RE: Barcode Redux

From: Arthur Keller <arthur_at_kellers_dot_org>
Date: Fri Jun 11 2004 - 19:43:27 CDT

At 5:56 PM -0500 6/11/04, John Payson wrote:
> >>
>>If nothing is done to make sure that what the voters put in the ballot
>>box are actually valid ballots, how can election integrity be assured?
>>Suppose that when ballots are counted after 2,000 people are supposed
>>to have voted, there are found to be 995 valid ballots for candidate
>>#1, 990 for candidate #2, and 15 spoiled ballots. Does this mean that
>>some malefactor voided 15 ballots (perhaps votes for candidate #2)? Or
>>does it mean that 15 voters decided to be "cute" or stupid? Is there
>>any means by which anyone can ever tell?
>
>If 2,000 people voted, and 15 ballots were spoiled, there should have
>been 2,015 electronic votes. Remember, the voter roll also include a
>count of voters.
><<
>
>I think you misunderstood. 2,000 ballots were cast, of which 15 seem to
>be spoiled. If they were spoiled by the voter before they were cast,
>then they shouldn't be counted. If they were spoiled by an election
>official's sleight-of-hand, then they should be counted (if it can be
>ascertained who they were for) and the election officials investigated.
>With an electronic ballot box that will refuse all spoiled ballots, the
>appearance of a spoiled ballot within the box would suggest that the
>ballot was tampered with after it was cast. But if no such validation
>is done when the ballot is cast, it's impossible to know who's to blame.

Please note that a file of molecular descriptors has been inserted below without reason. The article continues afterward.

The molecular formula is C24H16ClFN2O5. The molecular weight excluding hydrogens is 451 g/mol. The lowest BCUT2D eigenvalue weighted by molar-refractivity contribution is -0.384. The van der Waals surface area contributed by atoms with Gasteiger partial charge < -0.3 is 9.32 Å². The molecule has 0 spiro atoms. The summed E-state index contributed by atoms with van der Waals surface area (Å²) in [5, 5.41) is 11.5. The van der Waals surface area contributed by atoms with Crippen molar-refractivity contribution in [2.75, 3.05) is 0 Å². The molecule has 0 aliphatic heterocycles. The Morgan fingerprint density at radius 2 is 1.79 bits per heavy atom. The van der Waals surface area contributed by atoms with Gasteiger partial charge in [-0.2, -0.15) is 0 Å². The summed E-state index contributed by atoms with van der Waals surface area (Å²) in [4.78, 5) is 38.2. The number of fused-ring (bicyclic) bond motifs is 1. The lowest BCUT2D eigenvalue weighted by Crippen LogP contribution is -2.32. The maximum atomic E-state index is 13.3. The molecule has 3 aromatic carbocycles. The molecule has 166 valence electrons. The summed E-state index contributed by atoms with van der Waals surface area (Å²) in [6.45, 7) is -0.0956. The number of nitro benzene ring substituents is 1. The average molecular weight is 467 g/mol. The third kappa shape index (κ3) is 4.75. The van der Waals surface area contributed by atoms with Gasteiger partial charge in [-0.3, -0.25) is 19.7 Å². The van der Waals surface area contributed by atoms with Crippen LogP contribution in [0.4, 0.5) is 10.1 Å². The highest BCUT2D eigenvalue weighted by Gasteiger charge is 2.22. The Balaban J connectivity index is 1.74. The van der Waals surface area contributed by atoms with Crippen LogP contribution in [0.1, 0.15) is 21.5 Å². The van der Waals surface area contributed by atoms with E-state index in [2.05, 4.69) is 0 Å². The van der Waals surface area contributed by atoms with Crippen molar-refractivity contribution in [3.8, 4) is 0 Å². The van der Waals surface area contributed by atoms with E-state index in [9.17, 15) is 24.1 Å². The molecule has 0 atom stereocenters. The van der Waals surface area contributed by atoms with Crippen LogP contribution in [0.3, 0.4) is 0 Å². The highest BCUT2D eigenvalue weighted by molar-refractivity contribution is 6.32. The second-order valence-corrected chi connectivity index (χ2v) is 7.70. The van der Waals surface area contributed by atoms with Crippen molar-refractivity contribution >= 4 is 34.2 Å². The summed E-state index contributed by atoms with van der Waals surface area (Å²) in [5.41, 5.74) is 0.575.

You need to understand how spoiled ballots work. If a voter votes a
second time, because the first ballot was wrong, then the first
ballot is spoiled. How do you distinguish between a voter-spoiled
ballot or an official-spoiled ballot? The check is to ensure that
the number of voters = the number of valid ballots, and the number of
cast ballots minus the number of spoiled ballots = the number of
valid ballots.

> >>
>The problem with the printer with a capture/reject assembly is it
>isn't accessible. There has been discussion earlier in this mailing
>list about the benefits and drawbacks of having ballots scanned and
>incrementally tabulated in real time (with results not displayed
>until close out). That's what's done with optical scan ballots in,
>for example, San Mateo County.
><<
>
>Do you mean "handicapped-accessible"? If so, I fail to see what the
>problem is. If the system provides a voter with the option to have
>escrowed, then while a blind person would be unable to read the paper
>ballot to ensure that it matched what was read back, that would not
>interfere with the process of voting. Since the machine would have
>no way of knowing whether a particular ballot was being printed for
>someone who was in fact able to read it, the machine could not cheat
>without running a substantial risk of detection.

Are they read back from the paper trail, or from the internal record
of the DRE? If they are read back from the internal record of the
DRE, then we do not have a voter-verifiable accessible paper trail.

The DRE sure does know whether the voter can't read, since they voter
uses headphones. Although some voter using the hearing interface
might be able to read, few would do so because the interface is so
time consuming. Plus, the "error" need only happen in a small number
of ballots.

```----
I'm wondering whether you are in consonance with the basic concepts
of the OVC approach.
Best regards,
Arthur
--
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```
Received on Wed Jun 30 23:17:13 2004

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